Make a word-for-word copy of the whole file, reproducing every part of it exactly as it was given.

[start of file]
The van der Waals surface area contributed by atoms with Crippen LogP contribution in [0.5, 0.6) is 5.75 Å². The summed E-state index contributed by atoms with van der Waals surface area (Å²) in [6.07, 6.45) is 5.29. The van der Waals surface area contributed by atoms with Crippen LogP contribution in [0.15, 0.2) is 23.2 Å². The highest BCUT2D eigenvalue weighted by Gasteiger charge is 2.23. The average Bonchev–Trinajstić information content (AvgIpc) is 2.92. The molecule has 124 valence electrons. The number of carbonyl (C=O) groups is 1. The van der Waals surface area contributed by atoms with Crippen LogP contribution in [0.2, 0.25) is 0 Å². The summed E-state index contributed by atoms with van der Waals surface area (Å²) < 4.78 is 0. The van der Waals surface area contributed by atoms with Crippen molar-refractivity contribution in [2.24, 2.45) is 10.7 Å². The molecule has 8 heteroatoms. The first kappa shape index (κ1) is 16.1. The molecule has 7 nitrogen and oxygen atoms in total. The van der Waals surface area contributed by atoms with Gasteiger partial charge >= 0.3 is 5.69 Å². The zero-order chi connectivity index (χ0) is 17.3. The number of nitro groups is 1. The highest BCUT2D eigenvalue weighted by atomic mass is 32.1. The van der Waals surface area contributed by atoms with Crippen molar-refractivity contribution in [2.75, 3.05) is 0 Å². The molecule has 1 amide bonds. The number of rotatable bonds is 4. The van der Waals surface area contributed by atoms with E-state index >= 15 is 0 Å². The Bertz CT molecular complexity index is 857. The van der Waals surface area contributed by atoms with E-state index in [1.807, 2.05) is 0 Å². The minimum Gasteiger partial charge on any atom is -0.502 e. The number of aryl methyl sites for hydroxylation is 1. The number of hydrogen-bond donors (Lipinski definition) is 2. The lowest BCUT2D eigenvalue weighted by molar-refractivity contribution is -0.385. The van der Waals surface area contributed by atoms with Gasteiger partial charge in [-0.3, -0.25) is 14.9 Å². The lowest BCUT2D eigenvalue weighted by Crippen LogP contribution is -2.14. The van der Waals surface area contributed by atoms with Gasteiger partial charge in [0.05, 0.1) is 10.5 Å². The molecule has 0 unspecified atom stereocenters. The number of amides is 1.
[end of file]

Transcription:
The van der Waals surface area contributed by atoms with Crippen LogP contribution in [0.5, 0.6) is 5.75 Å². The summed E-state index contributed by atoms with van der Waals surface area (Å²) in [6.07, 6.45) is 5.29. The van der Waals surface area contributed by atoms with Crippen LogP contribution in [0.15, 0.2) is 23.2 Å². The highest BCUT2D eigenvalue weighted by Gasteiger charge is 2.23. The average Bonchev–Trinajstić information content (AvgIpc) is 2.92. The molecule has 124 valence electrons. The number of carbonyl (C=O) groups is 1. The van der Waals surface area contributed by atoms with Crippen LogP contribution in [0.2, 0.25) is 0 Å². The summed E-state index contributed by atoms with van der Waals surface area (Å²) < 4.78 is 0. The van der Waals surface area contributed by atoms with Crippen molar-refractivity contribution in [2.24, 2.45) is 10.7 Å². The molecule has 8 heteroatoms. The first kappa shape index (κ1) is 16.1. The molecule has 7 nitrogen and oxygen atoms in total. The van der Waals surface area contributed by atoms with Gasteiger partial charge >= 0.3 is 5.69 Å². The zero-order chi connectivity index (χ0) is 17.3. The number of nitro groups is 1. The highest BCUT2D eigenvalue weighted by atomic mass is 32.1. The van der Waals surface area contributed by atoms with Crippen molar-refractivity contribution in [2.75, 3.05) is 0 Å². The molecule has 1 amide bonds. The number of rotatable bonds is 4. The van der Waals surface area contributed by atoms with E-state index >= 15 is 0 Å². The Bertz CT molecular complexity index is 857. The van der Waals surface area contributed by atoms with E-state index in [1.807, 2.05) is 0 Å². The minimum Gasteiger partial charge on any atom is -0.502 e. The number of aryl methyl sites for hydroxylation is 1. The number of hydrogen-bond donors (Lipinski definition) is 2. The lowest BCUT2D eigenvalue weighted by molar-refractivity contribution is -0.385. The van der Waals surface area contributed by atoms with Gasteiger partial charge in [-0.3, -0.25) is 14.9 Å². The lowest BCUT2D eigenvalue weighted by Crippen LogP contribution is -2.14. The van der Waals surface area contributed by atoms with Gasteiger partial charge in [0.05, 0.1) is 10.5 Å². The molecule has 0 unspecified atom stereocenters. The number of amides is 1.